I haven't done one of these in a while...it's only recently that I've been able to squeeze some pleasure reading into my chaotic schedule. Here goes:
How to be a Villain: Evil Laughs, Secret Lairs, Master Plans and More by Niel Zawaki It's a step-by-step guide to joining the forces of Evil and Darkness. This book is a humorous look at every cliche of villainy in literature. After all, you need the catchy name, the flashy costume, the secret lair, the evil henchman, and the Plot to Destroy the World, right?
Aitchison's Linguistics by Jean Aitchison. This is part of the Teach Yourself (R) series. It's an introduction to basic concepts in the field of language and linguistics. There are many different sub-specialities (such as computational linguistics, sociolinguistics, historical linguistics and applied linguistics) that describe the many different branches of study. For the record, a philologist is a person who speaks many languages, while a linguist is interested in the structure and reason for languages (but does not necessarily need to speak all of them). Many start out as one and end up as the other.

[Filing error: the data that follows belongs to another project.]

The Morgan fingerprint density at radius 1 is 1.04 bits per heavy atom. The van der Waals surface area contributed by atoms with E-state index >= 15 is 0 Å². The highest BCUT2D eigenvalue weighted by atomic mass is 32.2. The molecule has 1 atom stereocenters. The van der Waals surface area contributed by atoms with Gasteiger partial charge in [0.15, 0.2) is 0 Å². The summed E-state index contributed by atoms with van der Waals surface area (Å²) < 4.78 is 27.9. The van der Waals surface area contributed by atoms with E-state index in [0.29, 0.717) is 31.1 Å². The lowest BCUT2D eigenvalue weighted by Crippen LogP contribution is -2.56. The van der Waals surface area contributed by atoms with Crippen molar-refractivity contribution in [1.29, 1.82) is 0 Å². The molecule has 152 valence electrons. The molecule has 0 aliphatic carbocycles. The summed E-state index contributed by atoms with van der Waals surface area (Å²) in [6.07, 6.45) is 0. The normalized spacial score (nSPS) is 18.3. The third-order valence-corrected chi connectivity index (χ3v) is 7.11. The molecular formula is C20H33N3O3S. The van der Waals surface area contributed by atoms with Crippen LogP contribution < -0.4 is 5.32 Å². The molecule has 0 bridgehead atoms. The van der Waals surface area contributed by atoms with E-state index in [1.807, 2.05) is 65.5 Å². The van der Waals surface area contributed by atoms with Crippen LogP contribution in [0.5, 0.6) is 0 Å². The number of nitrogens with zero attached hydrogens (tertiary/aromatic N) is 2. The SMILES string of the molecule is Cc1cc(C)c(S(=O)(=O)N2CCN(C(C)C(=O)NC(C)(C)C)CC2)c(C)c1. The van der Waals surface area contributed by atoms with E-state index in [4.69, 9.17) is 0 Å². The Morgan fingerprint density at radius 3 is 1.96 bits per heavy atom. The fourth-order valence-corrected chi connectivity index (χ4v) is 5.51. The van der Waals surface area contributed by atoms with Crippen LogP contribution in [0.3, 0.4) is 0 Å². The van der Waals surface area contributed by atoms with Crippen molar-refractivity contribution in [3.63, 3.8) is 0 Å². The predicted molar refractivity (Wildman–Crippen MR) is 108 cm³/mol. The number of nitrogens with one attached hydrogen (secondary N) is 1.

The Art of War by Sun Tzu I had a smaller version of this classic treatise on the art of war, but lost it, so I got myself this particular version, printed by Arcturus Press (UK). I like this illustrated version, and I like how this is easily indexed and arranged by chapter and verse.
Lost Languages by Andrew Robinson I've read this one before, but I've decided to re-read it. It focuses on the linguistic puzzles of all time, including the Egyptian hieroglyphs, the Mayan glyphs, and ones that are still a mystery, like the Etruscan writing.
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